Title:
MASH sigma-delta modulator and DA converter circuit
United States Patent 9007248
Abstract:
A MASH sigma-delta modulator includes: parallel integration units in M stages configured to receive N pieces of data from a previous stage, to perform integral calculation in parallel; parallel differentiation units each configured to calculate a difference between neighboring overflows of the corresponding parallel integration unit of the integration part; and a parallel-to-serial conversion part configured to parallel-to-serial convert outputs from the differentiation part, wherein the parallel integration units receive pieces of input data in parallel, the parallel integration unit in each stage and the parallel differentiation unit in each stage perform integral calculation and differential calculation in each stage in one operation clock of a frequency 1/N times a master clock frequency, and the parallel-to-serial conversion part outputs the result of the parallel-to-serial conversion in synchronization with the master clock.


Inventors:
Oishi, Kazuaki (Yokohama, JP)
Application Number:
14/028905
Publication Date:
04/14/2015
Filing Date:
09/17/2013
Assignee:
Fujitsu Limited (Kawasaki, JP)
Primary Class:
Other Classes:
341/144, 341/155
International Classes:
H03M3/00; H03M7/30
Field of Search:
341/143, 341/144, 341/155, 327/156, 327/157, 327/159, 375/374-376
View Patent Images:
US Patent References:
8203475Parallel mash ?? modulator2012-06-19Hossain et al.341/143
20110170628FILTER, AND TRANSMITTER AND RECEIVER HAVING THE SAME2011-07-14Oishi et al.375/295
7911247Delta-sigma modulator clock dithering in a fractional-N phase-locked loop2011-03-22Xu et al.327/156
20090079605MASH MODULATOR AND FREQUENCY SYNTHESIZER USING THE SAME2009-03-26Chang341/143
20080042886Sigma-Delta Modulator2008-02-21Li Puma341/143
7280056Sigma-delta converter and use thereof2007-10-09Puma341/76
20070205931ALL-DIGITAL PHASE LOCKED LOOP (ADPLL) SYSTEM2007-09-06Vanselow et al.341/143
20060139194Sigma-delta modulator for PLL circuits2006-06-29Hasegawa341/143
20040164809Fractional-N frequency synthesizer with cascaded sigma-delta converters2004-08-26Gibbs
20030235261Digital delta sigma modulator in a fractional-N frequency synthesizer2003-12-25Patana375/376
Foreign References:
JP2002520898A2002-07-09
JP2004260791A2004-09-16FRACTIONAL N FREQUENCY SYNTHESIZER AND SYNTHESIZING METHOD
Other References:
International Search Report, PCT/JP2011/056622 dated Apr. 12, 2011.
Mucahit Kozak et al., “Rigorous Analysis of Delta-Sigma Modulators for Fractional -N PLL Frequency Synthesis”, IEE Transcations on Circuits and Systems -I: Regular Papers, Jun. 2004, pp. 1148-1162, vol. 51, No. 6.
Primary Examiner:
Nguyen, Linh
Attorney, Agent or Firm:
Arent Fox LLP
Parent Case Data:

CROSS-REFERENCE TO RELATED APPLICATION

This application is a continuation application of International Application PCT/JP2011/056622 filed on Mar. 18, 2011 and designated the U.S., the entire contents of which are incorporated herein by reference.

Claims:
What is claimed is:

1. A MASH sigma-delta modulator comprising: an integration part having parallel integration units in M (M; an integer not less than 1) stages configured to receive N (N; an integer not less than 2) pieces of data from a previous stage, to perform integral calculation in parallel, and to output a result to a subsequent stage; a differentiation part having parallel differentiation units each configured to calculate a difference between neighboring overflows of the corresponding parallel integration unit of the integration part and also to receive the difference, to perform differential calculation in parallel, and to output a result to a subsequent stage; and a parallel-to-serial conversion part configured to parallel-to-serial convert outputs from the differentiation part, wherein the parallel integration units in the initial stage of the integration part receive pieces of input data in parallel, the parallel integration unit in each stage of the integration part and the parallel differentiation unit in each stage of the differentiation part perform integral calculation and differential calculation in each stage in one operation clock of a frequency 1/N times a master clock frequency, and the parallel-to-serial conversion part outputs the result of the parallel-to-serial conversion in synchronization with the master clock.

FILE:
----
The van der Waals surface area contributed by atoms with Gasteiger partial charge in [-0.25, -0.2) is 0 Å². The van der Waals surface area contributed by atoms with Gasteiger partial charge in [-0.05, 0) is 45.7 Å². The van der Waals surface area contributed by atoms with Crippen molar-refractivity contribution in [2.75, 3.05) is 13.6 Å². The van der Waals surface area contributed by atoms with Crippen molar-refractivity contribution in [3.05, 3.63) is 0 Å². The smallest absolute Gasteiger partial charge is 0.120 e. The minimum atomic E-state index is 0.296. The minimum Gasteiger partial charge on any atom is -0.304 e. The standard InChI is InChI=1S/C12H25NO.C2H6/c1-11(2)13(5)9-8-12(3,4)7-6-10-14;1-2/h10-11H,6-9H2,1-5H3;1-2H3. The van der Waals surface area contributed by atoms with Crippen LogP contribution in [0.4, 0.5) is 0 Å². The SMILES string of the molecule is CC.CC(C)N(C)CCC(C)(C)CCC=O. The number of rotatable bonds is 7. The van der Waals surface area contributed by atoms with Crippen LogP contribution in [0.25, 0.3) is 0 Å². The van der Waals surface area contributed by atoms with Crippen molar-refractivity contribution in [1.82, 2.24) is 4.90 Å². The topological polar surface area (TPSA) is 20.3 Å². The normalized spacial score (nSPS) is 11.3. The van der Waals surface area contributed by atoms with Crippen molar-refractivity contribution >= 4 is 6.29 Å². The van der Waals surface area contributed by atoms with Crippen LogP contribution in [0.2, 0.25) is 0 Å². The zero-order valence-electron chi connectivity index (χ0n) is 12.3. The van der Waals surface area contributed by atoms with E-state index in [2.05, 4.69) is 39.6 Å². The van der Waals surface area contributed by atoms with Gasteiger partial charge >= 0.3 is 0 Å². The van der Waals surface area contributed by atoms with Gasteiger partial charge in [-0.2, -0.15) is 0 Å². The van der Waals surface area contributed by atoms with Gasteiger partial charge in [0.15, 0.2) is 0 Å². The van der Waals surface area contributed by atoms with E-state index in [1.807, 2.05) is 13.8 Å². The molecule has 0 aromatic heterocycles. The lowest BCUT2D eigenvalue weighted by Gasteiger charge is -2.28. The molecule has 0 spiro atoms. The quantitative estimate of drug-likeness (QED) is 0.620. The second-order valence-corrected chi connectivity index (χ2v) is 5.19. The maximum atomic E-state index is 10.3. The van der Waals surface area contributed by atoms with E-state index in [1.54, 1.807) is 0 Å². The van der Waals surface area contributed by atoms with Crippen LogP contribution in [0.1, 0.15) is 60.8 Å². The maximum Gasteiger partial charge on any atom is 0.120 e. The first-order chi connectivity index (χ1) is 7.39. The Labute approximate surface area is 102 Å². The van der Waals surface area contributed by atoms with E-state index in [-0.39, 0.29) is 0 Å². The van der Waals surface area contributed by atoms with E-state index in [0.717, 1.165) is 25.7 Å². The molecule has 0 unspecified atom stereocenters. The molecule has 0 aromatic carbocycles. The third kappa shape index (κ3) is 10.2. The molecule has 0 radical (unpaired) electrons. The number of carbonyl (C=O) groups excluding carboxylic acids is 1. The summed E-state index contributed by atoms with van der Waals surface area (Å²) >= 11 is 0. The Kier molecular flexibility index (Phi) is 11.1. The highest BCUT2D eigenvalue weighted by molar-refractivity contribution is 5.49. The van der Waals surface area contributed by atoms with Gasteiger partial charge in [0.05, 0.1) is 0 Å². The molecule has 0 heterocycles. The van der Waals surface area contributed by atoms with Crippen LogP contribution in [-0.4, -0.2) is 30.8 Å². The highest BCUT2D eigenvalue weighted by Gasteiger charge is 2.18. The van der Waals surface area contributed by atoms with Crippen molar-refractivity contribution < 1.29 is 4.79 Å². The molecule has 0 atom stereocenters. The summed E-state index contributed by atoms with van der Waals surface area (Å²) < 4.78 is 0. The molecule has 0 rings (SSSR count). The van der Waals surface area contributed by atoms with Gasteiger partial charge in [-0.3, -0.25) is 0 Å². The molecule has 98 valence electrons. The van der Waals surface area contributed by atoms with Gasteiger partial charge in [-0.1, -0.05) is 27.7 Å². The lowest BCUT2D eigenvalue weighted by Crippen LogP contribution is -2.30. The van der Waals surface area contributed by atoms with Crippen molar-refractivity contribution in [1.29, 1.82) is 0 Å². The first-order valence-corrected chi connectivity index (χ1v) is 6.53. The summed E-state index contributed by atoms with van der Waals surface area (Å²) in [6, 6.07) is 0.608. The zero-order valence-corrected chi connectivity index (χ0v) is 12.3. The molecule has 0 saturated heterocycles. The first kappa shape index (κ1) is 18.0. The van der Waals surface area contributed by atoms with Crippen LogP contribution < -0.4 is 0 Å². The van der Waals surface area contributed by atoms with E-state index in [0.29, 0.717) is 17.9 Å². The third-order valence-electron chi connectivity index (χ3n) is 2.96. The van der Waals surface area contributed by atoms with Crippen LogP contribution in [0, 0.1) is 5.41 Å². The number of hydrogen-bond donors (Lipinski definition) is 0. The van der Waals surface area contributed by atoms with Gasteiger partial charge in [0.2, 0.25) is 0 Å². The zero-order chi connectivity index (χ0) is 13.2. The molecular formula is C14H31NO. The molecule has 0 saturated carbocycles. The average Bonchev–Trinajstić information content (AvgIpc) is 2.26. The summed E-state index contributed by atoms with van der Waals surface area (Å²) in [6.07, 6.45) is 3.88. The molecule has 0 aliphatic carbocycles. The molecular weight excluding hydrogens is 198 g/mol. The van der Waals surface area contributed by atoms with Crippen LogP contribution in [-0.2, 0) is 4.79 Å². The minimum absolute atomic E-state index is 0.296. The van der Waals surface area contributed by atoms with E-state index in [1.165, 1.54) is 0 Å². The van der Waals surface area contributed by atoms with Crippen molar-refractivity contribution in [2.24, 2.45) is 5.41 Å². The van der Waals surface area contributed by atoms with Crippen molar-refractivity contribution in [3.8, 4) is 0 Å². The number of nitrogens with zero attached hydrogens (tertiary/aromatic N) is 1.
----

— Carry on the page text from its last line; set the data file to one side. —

2. The MASH sigma-delta modulator according to claim 1, further comprising a data conversion part configured to convert the outputs of the differentiation part into another pieces of data, wherein the parallel-to-serial conversion part parallel-to-serial converts the outputs from the data conversion part.

3. The MASH sigma-delta modulator according to claim 1, further comprising a data hold part configured to hold the result of the parallel-to-serial conversion output from the parallel-to-serial conversion part.

4. The MASH sigma-delta modulator according to claim 1, wherein the parallel integration unit includes (N−1) input adders and N unit integrators, the Xth (X is 2 to N) input adder calculates the total sum from the first input to the Xth input, each of the unit integrators includes a data adder and a data hold unit, the data adder of the first unit integrator adds the first input and data held in the Nth unit integrator, the second and subsequent data adders add the output of the corresponding input adder and data held in the Nth unit integrator, and the data hold unit holds the output of the corresponding data adder and outputs it in synchronization with the operation clock, and overflows of the N data adders of the N unit integrators in each stage are output to the corresponding parallel differentiation unit.